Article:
I just started the TRX workout this week. For all of you that aren’t familiar with TRX, it is a suspension training system. The basics of TRX are as follows:
- TRX focuses on training movements, not muscles. Because everyday movement involves not just one isolated movement such as a biceps curl, TRX incorporates movements which utilize the whole body and in different planes of motion.
- TRX uses your own body weight, so it is easy enough to use at home or take with you while traveling. It only costs about half a year of a gym membership but gives you more than a personal trainer can. For the entire 45-minute workout you are building muscle, strengthening your core as well as coordinating your Nervous System to control the firing of your core muscles
In no way am I endorsing TRX, it is a trial run to see if it was something that would benefit my golf game. Just after a week, it has become part of my workout regiment.
Some of you might ask, where is the research? In a study published in the Medicine and Science in Sports and Exercise journal, carbohydrates were the only source of fuel during the 45-minute TRX workout while lipids being the fuel source used during recovery. The study concluded that the TRX is good for burning calories, and in my opinion anytime you are burning calories, whatever the source (carbs or fats) it is a good thing.
However, some people might disagree with me when I say it doesn’t matter what source you are burning calories from. I always respond with this, if you need to burn 3500 calories to lose 1 pound does the 3500 calories care if it is from carbs or fats? Of course not, as long as you are moving you are burning energy, whether stored as a fast acting carb or longer but more energy containing lipid. And, if you are building more muscle at the same time, it raises your BMR (basic metabolic rate). The bottom line is, as long as you are expending more than you take in, you will lose weight. Even the American Council on Exercise states that the so-called “fat-burning zone” is a myth.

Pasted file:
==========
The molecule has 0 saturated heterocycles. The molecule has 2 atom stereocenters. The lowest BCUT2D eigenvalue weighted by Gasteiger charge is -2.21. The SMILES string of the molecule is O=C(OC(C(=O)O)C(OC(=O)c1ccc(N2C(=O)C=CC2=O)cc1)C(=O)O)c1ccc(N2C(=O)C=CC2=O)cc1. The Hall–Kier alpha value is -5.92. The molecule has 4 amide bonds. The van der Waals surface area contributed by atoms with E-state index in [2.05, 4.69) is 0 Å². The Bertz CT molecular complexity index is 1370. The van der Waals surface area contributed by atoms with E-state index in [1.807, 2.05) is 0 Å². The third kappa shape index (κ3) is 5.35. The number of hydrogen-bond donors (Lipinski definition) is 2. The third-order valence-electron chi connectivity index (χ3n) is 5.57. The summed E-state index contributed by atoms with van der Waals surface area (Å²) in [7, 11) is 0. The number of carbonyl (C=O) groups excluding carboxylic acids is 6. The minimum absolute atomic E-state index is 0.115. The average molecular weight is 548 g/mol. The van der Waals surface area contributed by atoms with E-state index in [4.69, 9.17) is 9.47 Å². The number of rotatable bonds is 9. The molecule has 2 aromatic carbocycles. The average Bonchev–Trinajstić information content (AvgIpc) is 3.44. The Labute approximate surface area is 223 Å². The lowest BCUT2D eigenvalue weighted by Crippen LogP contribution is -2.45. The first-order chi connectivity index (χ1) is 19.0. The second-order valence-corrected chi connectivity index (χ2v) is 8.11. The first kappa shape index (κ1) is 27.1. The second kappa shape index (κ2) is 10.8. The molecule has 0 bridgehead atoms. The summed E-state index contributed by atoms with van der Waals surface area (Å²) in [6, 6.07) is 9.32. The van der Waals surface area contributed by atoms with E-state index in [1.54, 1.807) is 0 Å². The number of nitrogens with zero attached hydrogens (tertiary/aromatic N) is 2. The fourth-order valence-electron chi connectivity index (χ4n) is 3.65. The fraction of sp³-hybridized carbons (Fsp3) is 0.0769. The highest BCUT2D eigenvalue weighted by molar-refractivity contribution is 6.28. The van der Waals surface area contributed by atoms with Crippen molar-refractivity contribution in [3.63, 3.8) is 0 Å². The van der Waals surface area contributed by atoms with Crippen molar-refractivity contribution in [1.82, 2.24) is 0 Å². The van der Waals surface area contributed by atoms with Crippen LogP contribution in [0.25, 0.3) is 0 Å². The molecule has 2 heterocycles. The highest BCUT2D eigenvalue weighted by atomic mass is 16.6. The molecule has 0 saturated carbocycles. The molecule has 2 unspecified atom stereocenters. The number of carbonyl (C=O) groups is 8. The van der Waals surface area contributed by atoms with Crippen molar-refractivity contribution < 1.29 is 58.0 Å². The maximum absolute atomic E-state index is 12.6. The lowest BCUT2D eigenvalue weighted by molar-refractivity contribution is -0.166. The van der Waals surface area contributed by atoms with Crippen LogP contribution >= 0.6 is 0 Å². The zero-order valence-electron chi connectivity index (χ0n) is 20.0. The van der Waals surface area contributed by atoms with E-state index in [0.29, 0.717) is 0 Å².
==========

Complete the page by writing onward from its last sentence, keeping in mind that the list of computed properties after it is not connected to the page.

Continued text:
Depleting your carbohydrate source during the first 15 minutes or so of exercise creates a deficit for your body. It’s referred to as hitting the wall. Once you get past that, your body is using the fat reserves for energy. Once your body is in recovery mode, it wants to replete your carbohydrate storage. Many studies have shown that the carbohydrate-protein combination should be used post workout for the best benefits.